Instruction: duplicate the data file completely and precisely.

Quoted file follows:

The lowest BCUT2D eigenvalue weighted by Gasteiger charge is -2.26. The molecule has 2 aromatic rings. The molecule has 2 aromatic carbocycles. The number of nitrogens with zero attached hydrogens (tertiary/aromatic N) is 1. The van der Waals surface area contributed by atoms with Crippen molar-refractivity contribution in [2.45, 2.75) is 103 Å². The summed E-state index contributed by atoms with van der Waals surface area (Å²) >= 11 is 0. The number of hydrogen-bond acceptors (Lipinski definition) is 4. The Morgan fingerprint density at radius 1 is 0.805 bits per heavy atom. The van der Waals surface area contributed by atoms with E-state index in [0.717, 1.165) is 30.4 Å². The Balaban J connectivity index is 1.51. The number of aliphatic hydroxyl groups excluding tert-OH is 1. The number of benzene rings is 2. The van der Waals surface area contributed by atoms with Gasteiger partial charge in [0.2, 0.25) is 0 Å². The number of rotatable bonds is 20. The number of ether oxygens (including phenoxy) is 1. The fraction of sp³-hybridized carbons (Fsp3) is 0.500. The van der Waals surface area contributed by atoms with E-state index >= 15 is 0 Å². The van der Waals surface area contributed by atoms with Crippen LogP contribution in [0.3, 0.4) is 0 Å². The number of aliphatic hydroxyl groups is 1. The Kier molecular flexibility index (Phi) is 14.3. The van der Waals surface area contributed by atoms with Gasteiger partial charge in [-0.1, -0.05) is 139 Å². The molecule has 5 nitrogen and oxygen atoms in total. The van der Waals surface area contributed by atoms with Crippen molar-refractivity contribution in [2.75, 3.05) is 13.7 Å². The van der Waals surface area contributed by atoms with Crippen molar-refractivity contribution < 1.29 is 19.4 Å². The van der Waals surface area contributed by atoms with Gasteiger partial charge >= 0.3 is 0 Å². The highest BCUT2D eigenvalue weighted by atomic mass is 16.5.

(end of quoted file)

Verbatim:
The lowest BCUT2D eigenvalue weighted by Gasteiger charge is -2.26. The molecule has 2 aromatic rings. The molecule has 2 aromatic carbocycles. The number of nitrogens with zero attached hydrogens (tertiary/aromatic N) is 1. The van der Waals surface area contributed by atoms with Crippen molar-refractivity contribution in [2.45, 2.75) is 103 Å². The summed E-state index contributed by atoms with van der Waals surface area (Å²) >= 11 is 0. The number of hydrogen-bond acceptors (Lipinski definition) is 4. The Morgan fingerprint density at radius 1 is 0.805 bits per heavy atom. The van der Waals surface area contributed by atoms with E-state index in [0.717, 1.165) is 30.4 Å². The Balaban J connectivity index is 1.51. The number of aliphatic hydroxyl groups excluding tert-OH is 1. The number of benzene rings is 2. The van der Waals surface area contributed by atoms with Gasteiger partial charge in [0.2, 0.25) is 0 Å². The number of rotatable bonds is 20. The number of ether oxygens (including phenoxy) is 1. The fraction of sp³-hybridized carbons (Fsp3) is 0.500. The van der Waals surface area contributed by atoms with E-state index >= 15 is 0 Å². The van der Waals surface area contributed by atoms with Crippen LogP contribution in [0.3, 0.4) is 0 Å². The number of aliphatic hydroxyl groups is 1. The Kier molecular flexibility index (Phi) is 14.3. The van der Waals surface area contributed by atoms with Gasteiger partial charge in [-0.1, -0.05) is 139 Å². The molecule has 5 nitrogen and oxygen atoms in total. The van der Waals surface area contributed by atoms with Crippen molar-refractivity contribution in [2.75, 3.05) is 13.7 Å². The van der Waals surface area contributed by atoms with Crippen molar-refractivity contribution < 1.29 is 19.4 Å². The van der Waals surface area contributed by atoms with Gasteiger partial charge >= 0.3 is 0 Å². The highest BCUT2D eigenvalue weighted by atomic mass is 16.5.